LONDON – The art world loves hype. Works are touted as the biggest, the rarest, the most expensive.
Even in an age of superlatives, the British Museum has something special — the oldest known figurative art in the world.
The artworks on display in the new exhibition “Ice Age Art” are so old that many are carved from the tusks of woolly mammoths.
But it’s not just their age that may surprise visitors. It’s their artistry.
These are artworks, not just prehistoric artifacts. Some of the sophisticated carvings, sculptures and drawings of people and animals look like something Pablo Picasso or Henry Moore might have created.
That shock of recognition is the aim of the show, which is subtitled “arrival of the modern mind” and explores the moment the human brain began to embrace abstraction, symbolism and imagination.
We don’t know what these distant ancestors believed or how they communicated, but we know how they thought — like us.
“They are fully modern humans,” Jill Cook, the museum’s curator of Paleolithic exhibitions, said Tuesday. “What these works of art show is that they have a visual brain capable of imagination and creativity.
“They really are us. They are our ancestors.”
Although early humans were making sophisticated tools, abstract items and music in southern Africa 100,000 years ago, the earliest surviving works representing people and animals appear after groups of people moved into eastern and central Europe some 45,000 years ago.
The plentiful wildlife roaming the grassy plains helped these communities of hunter-gatherers grow and flourish.
“The living was quite easy,” Cook said.
Then, some 40,000 years ago, the weather took a change for the icy. Suddenly, humans were struggling for survival, and this seems to have brought a surge of creativity.
Cook said that “faced with increasingly difficult conditions, finding the courage to go on” required of early humans “a fixing on things outside the human,” — the spiritual, perhaps.”
From its own collection and others across Europe, the museum has gathered artworks, made between 40,000 and 10,000 years ago, that reveal a world vastly different from ours. Few are made from wood, a precious commodity during the Ice Age that had to be hoarded for fuel. They are made from bones, tusks and antlers, and sometimes rocks or clay. They depict animals that are now rare or extinct — mammoths, bison, lions, wolverines.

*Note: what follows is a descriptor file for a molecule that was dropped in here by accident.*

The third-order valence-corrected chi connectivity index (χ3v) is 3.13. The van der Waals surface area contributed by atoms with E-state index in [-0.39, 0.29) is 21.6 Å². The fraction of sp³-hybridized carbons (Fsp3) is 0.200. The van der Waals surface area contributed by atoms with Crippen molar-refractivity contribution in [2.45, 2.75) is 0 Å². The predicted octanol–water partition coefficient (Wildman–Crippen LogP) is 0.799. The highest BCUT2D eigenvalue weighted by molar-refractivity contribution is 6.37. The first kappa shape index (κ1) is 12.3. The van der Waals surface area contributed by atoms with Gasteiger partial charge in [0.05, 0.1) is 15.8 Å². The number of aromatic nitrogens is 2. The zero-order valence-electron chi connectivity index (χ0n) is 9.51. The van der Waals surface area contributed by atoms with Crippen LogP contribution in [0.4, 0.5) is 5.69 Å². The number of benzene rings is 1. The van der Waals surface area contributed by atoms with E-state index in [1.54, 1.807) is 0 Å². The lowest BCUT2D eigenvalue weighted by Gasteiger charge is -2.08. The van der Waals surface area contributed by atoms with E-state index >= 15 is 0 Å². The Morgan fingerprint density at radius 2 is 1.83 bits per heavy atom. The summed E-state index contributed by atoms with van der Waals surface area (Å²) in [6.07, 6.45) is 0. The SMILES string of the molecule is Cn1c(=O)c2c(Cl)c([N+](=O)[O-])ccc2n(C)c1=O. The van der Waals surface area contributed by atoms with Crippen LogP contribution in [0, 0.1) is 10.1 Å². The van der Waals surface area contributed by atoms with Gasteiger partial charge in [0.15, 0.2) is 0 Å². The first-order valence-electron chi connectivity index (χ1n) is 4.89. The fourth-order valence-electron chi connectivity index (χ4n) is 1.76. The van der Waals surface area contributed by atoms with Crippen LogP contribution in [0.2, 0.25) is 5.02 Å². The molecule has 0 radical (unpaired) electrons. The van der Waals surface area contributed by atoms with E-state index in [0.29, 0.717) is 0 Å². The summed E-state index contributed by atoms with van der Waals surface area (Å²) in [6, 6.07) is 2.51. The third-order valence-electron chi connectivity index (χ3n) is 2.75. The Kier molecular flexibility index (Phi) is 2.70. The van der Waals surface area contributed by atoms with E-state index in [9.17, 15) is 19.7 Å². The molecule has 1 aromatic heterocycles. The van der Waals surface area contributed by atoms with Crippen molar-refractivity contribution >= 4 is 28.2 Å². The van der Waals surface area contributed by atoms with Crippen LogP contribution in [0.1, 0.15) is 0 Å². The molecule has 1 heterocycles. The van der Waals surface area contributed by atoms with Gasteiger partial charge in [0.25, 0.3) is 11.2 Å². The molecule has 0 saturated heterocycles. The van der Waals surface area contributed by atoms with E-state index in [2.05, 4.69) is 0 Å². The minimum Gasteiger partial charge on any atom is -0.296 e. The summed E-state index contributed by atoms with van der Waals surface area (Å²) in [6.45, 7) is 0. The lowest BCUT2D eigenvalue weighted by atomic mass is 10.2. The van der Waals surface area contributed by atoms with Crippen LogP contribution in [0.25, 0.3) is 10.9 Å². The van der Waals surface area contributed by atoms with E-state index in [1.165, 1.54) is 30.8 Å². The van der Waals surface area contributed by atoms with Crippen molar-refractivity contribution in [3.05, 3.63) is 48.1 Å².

And yet, as art, they are instantly recognizable and remarkably sophisticated.
They play with ideas like perspective and scale, toy with abstraction and capture movement. Some of the animals show strength and grace: a delicate yet powerful bison, a mammoth poised to charge, a delicate carving of two reindeer swimming.
Ice Age artists could depict imaginary creatures, such as the man with a lion’s head found in a cave in Germany and created 40,000 years ago. They made musical instruments; there are flutes carved from swan bones and ivory.
The works are displayed alongside pieces by modern artists, including Henri Matisse — whose drawing of a voluptuous nude hangs near a plump female ceramic figure — and Henry Moore, whose rounded abstract sculptures can appear timeless and elemental.
Cook said the modern works are there partly to reassure visitors that this is an exhibition of art and not just archaeological artifacts — “You can look at them without being intimidated.”
There is also a more direct link. Some 20th-century modernists drew inspiration from the bold abstraction of ancient artworks. Picasso was fascinated with a 21,000-year-old ivory sculpture of a naked woman found in southwestern France in 1922 and kept replicas of it in his studio.
Despite the strong resonances, there remains much we don’t know about the distant past.
The exhibition includes many depictions of female figures, from girlish youths to pregnant women to mature matrons. Were they carved by men or, as Cook speculates, created “by women for women”? Many are realistic about large hips and bellies, and show an image of the female body Cook likens to the “does my bum look big in this” view in the dressing room mirror.
There’s also a 27,000-year-old puppet discovered in what is now the Czech Republic — possibly used in some shamanistic ritual, though it’s hard to be certain. Tools and cave walls were inscribed with a form of calligraphy which we can’t read.
And while Cook says these pieces are, “as far as we know, the oldest figurative art in the world,” many ancient mysteries remain.
“Discoveries tomorrow might change that,” she said. “And that would be fantastic.”
“Ice Age Art” continues to May 26.